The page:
2. Increase workplace flexibility and align leadership behaviors to the policies. Almost 70 percent of the respondents to a recent survey by The Conference Board believe at least 1 in 10 of their employees will be working primarily from home 12 months after the pandemic.7 COVID-19 has spurred employees’ unprecedented demand for workplace flexibility in the long term, urging employers to rethink how to design and deploy flexible work arrangements that can better serve employees’ evolving work-life needs. Organizations such as Facebook and Google are extending their work-from-home plan until the end of the year.8 Slack has decided to become a much more distributed company, offering most employees the option to work remotely on a permanent basis.9 When it comes to increasing workplace flexibility, organizations should also account for different needs of work schedules.

Moreover, it’s essential to ensure leadership behaviors are aligned with the new policies or protocols. Prior to the pandemic, the majority of employees at a US-based global pharmaceutical company chose not to work from home despite its remote working policies and readily available technology. The primary reason was that all senior leaders preferred in-person interactions and still came to the office daily. It was COVID-19 that altered employees’ perception of flexible working and convinced them to fully embrace it: during the pandemic, the senior leaders hosted weekly town halls from their home rather than the company studio, making employees feel psychologically safe to perform their own tasks virtually as well.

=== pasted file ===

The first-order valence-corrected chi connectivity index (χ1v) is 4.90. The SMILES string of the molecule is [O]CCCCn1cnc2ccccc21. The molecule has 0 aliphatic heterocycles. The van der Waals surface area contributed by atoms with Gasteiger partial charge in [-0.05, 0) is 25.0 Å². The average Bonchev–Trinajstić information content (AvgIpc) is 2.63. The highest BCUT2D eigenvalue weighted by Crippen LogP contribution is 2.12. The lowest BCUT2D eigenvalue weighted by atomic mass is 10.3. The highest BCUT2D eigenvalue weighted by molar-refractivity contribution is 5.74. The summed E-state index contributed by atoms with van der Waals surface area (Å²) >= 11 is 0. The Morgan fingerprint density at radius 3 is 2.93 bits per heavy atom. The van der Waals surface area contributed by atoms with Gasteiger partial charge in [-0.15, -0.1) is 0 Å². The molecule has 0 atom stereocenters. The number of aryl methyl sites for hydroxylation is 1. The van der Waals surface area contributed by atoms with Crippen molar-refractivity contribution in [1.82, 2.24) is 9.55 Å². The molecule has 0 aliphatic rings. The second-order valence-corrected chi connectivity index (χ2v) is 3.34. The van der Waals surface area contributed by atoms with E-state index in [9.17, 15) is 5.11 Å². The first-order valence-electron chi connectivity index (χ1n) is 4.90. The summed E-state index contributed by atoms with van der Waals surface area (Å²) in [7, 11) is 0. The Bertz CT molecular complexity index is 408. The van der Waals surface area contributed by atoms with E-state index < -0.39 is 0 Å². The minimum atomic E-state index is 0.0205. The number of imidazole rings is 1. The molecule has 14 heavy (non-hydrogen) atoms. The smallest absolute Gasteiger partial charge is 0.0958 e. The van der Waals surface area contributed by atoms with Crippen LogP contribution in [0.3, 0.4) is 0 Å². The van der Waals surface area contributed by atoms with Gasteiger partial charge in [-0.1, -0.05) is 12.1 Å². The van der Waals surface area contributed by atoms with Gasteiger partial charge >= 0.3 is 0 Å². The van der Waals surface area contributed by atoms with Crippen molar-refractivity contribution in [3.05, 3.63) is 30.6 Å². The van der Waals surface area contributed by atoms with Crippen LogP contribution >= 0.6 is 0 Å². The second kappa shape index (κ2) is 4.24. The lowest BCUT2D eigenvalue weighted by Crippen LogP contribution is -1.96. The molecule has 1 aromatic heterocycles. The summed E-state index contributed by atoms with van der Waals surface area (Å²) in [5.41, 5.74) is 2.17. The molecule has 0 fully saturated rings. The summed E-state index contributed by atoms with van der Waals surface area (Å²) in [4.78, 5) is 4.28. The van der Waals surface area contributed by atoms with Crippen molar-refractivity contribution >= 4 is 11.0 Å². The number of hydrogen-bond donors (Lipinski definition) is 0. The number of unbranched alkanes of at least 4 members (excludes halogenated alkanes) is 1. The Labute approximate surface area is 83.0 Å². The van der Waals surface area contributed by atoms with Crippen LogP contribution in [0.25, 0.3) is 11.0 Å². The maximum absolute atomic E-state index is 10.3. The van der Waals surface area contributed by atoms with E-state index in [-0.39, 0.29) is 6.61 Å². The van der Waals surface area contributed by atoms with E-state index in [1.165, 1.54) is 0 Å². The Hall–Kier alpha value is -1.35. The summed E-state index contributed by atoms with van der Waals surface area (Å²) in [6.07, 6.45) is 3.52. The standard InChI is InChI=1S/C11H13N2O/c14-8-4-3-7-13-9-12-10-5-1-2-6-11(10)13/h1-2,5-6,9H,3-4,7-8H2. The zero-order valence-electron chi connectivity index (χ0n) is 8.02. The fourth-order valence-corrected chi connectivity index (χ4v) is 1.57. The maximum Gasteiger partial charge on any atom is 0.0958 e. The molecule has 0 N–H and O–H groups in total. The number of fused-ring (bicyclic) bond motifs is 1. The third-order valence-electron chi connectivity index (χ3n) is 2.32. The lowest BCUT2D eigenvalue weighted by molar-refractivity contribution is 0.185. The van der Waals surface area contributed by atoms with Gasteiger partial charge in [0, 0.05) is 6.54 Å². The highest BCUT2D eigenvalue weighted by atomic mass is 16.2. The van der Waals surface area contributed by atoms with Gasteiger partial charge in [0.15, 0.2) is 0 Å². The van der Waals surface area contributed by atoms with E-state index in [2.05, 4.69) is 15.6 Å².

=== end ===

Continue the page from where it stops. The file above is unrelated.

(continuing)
3. Take advantage of the momentum to customize TR programs tailored to individual or group needs. In response to the COVID-19 outbreak, organizations have moved swiftly to supplement support programs and leave benefits, such as reimbursement for work-from-home equipment or temporary increase in sick leave entitlements, to meet the various needs of employees.10 For many, these changes are likely to continue after the pandemic eases. The Conference Board COVID-19 Survey shows that, in the recovery phase, HR policies is one of the top five areas where HR executives expect to see the most significant changes.11

When planning for policy changes, TR leaders should consider aligning rewards with employee preferences—research shows that organizations offering personalized rewards programs demonstrated positive business results.12 Even prior to the pandemic, Patagonia, for example, has seen a rise in performance and productivity by providing an innovative rewards model that aligns with its culture, identity, and employee needs. Its TR package includes, but is not limited to, a surfing policy that allows employees to surf or enjoy other sports during work hours and extensive family benefits such as on-site day care for working parents to support parenting and/or breastfeeding.13 A growing number of organizations are using or planning to use artificial intelligence (AI) to personalize communication, design, and delivery of TR programs, recent research from The Conference Board reveals.14

Establishing a Nimble Total Rewards Strategy to Adapt to a Changing Environment

4. Continuously monitor business situations and adjust performance targets accordingly. Regardless of size and industry, an enormous number of organizations across the world are affected by the COVID-19 pandemic. To appeal to changing consumer behaviors and meet demand for different products or services, many of them have decided to temporarily (or permanently) shift business objectives or operating models, resulting in compromised supply lines, restructured distribution channels, and realigned equipment or skills.